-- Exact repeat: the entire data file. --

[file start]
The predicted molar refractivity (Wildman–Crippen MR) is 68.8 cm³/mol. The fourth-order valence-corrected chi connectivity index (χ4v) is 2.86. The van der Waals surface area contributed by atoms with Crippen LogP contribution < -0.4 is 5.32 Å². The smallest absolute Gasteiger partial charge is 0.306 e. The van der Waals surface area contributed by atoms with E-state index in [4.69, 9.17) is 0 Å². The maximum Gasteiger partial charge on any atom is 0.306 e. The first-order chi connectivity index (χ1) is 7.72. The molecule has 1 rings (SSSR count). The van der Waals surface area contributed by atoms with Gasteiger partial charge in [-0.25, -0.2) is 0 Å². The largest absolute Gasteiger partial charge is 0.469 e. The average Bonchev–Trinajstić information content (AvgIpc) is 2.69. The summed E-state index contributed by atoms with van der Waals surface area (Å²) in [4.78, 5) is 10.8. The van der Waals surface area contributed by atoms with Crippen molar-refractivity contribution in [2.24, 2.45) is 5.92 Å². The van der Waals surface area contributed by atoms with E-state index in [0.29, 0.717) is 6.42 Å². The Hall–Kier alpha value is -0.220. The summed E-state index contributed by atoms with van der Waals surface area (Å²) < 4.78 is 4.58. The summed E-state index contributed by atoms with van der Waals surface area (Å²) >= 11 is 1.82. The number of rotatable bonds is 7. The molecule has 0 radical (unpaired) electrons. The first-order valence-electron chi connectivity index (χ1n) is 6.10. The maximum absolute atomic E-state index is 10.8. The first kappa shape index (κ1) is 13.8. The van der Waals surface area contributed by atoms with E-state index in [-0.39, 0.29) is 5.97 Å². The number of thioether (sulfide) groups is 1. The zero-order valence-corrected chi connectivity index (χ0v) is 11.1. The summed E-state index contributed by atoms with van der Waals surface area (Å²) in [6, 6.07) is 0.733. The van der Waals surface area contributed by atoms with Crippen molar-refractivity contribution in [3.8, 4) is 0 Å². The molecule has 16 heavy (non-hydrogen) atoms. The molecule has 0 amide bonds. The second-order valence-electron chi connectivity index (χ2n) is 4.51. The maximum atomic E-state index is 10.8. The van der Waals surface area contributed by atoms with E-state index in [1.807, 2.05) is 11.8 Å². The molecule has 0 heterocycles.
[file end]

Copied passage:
The predicted molar refractivity (Wildman–Crippen MR) is 68.8 cm³/mol. The fourth-order valence-corrected chi connectivity index (χ4v) is 2.86. The van der Waals surface area contributed by atoms with Crippen LogP contribution < -0.4 is 5.32 Å². The smallest absolute Gasteiger partial charge is 0.306 e. The van der Waals surface area contributed by atoms with E-state index in [4.69, 9.17) is 0 Å². The maximum Gasteiger partial charge on any atom is 0.306 e. The first-order chi connectivity index (χ1) is 7.72. The molecule has 1 rings (SSSR count). The van der Waals surface area contributed by atoms with Gasteiger partial charge in [-0.25, -0.2) is 0 Å². The largest absolute Gasteiger partial charge is 0.469 e. The average Bonchev–Trinajstić information content (AvgIpc) is 2.69. The summed E-state index contributed by atoms with van der Waals surface area (Å²) in [4.78, 5) is 10.8. The van der Waals surface area contributed by atoms with Crippen molar-refractivity contribution in [2.24, 2.45) is 5.92 Å². The van der Waals surface area contributed by atoms with E-state index in [0.29, 0.717) is 6.42 Å². The Hall–Kier alpha value is -0.220. The summed E-state index contributed by atoms with van der Waals surface area (Å²) < 4.78 is 4.58. The summed E-state index contributed by atoms with van der Waals surface area (Å²) >= 11 is 1.82. The number of rotatable bonds is 7. The molecule has 0 radical (unpaired) electrons. The first-order valence-electron chi connectivity index (χ1n) is 6.10. The maximum absolute atomic E-state index is 10.8. The first kappa shape index (κ1) is 13.8. The van der Waals surface area contributed by atoms with E-state index in [-0.39, 0.29) is 5.97 Å². The number of thioether (sulfide) groups is 1. The zero-order valence-corrected chi connectivity index (χ0v) is 11.1. The summed E-state index contributed by atoms with van der Waals surface area (Å²) in [6, 6.07) is 0.733. The van der Waals surface area contributed by atoms with Crippen molar-refractivity contribution in [3.8, 4) is 0 Å². The molecule has 16 heavy (non-hydrogen) atoms. The molecule has 0 amide bonds. The second-order valence-electron chi connectivity index (χ2n) is 4.51. The maximum atomic E-state index is 10.8. The van der Waals surface area contributed by atoms with E-state index in [1.807, 2.05) is 11.8 Å². The molecule has 0 heterocycles.